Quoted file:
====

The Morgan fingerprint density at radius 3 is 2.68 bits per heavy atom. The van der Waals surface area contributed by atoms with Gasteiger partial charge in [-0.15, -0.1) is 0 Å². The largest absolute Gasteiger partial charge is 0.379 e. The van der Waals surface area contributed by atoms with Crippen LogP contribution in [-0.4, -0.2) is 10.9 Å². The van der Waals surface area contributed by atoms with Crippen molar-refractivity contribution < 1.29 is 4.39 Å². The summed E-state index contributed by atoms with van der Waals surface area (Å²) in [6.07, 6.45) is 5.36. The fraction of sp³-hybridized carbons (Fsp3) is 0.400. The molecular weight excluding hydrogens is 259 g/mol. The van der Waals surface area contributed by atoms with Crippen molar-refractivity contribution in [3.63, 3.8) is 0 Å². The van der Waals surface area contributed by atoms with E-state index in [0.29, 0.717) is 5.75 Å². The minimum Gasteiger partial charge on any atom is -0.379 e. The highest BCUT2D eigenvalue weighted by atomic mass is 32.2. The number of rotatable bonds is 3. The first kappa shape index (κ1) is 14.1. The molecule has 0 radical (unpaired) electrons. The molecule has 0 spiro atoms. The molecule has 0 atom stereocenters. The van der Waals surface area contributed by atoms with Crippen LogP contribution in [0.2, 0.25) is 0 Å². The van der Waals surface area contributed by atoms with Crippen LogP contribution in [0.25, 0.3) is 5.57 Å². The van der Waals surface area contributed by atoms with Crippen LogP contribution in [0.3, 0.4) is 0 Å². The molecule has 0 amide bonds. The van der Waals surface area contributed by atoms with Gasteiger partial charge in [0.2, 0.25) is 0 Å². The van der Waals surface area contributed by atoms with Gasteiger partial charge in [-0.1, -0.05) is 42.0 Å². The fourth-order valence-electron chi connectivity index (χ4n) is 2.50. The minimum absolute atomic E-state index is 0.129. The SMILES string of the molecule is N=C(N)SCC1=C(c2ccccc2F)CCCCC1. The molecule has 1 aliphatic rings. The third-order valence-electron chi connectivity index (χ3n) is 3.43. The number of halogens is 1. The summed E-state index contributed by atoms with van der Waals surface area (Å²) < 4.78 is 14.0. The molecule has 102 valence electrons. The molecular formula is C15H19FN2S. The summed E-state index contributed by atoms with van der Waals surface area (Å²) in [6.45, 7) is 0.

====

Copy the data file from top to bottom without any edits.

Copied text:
The Morgan fingerprint density at radius 3 is 2.68 bits per heavy atom. The van der Waals surface area contributed by atoms with Gasteiger partial charge in [-0.15, -0.1) is 0 Å². The largest absolute Gasteiger partial charge is 0.379 e. The van der Waals surface area contributed by atoms with Crippen LogP contribution in [-0.4, -0.2) is 10.9 Å². The van der Waals surface area contributed by atoms with Crippen molar-refractivity contribution < 1.29 is 4.39 Å². The summed E-state index contributed by atoms with van der Waals surface area (Å²) in [6.07, 6.45) is 5.36. The fraction of sp³-hybridized carbons (Fsp3) is 0.400. The molecular weight excluding hydrogens is 259 g/mol. The van der Waals surface area contributed by atoms with Crippen molar-refractivity contribution in [3.63, 3.8) is 0 Å². The van der Waals surface area contributed by atoms with E-state index in [0.29, 0.717) is 5.75 Å². The minimum Gasteiger partial charge on any atom is -0.379 e. The highest BCUT2D eigenvalue weighted by atomic mass is 32.2. The number of rotatable bonds is 3. The first kappa shape index (κ1) is 14.1. The molecule has 0 radical (unpaired) electrons. The molecule has 0 spiro atoms. The molecule has 0 atom stereocenters. The van der Waals surface area contributed by atoms with Crippen LogP contribution in [0.2, 0.25) is 0 Å². The van der Waals surface area contributed by atoms with Crippen LogP contribution in [0.25, 0.3) is 5.57 Å². The van der Waals surface area contributed by atoms with Crippen LogP contribution in [0.3, 0.4) is 0 Å². The molecule has 0 amide bonds. The van der Waals surface area contributed by atoms with Gasteiger partial charge in [0.2, 0.25) is 0 Å². The van der Waals surface area contributed by atoms with Gasteiger partial charge in [-0.1, -0.05) is 42.0 Å². The fourth-order valence-electron chi connectivity index (χ4n) is 2.50. The minimum absolute atomic E-state index is 0.129. The SMILES string of the molecule is N=C(N)SCC1=C(c2ccccc2F)CCCCC1. The molecule has 1 aliphatic rings. The third-order valence-electron chi connectivity index (χ3n) is 3.43. The number of halogens is 1. The summed E-state index contributed by atoms with van der Waals surface area (Å²) < 4.78 is 14.0. The molecule has 102 valence electrons. The molecular formula is C15H19FN2S. The summed E-state index contributed by atoms with van der Waals surface area (Å²) in [6.45, 7) is 0.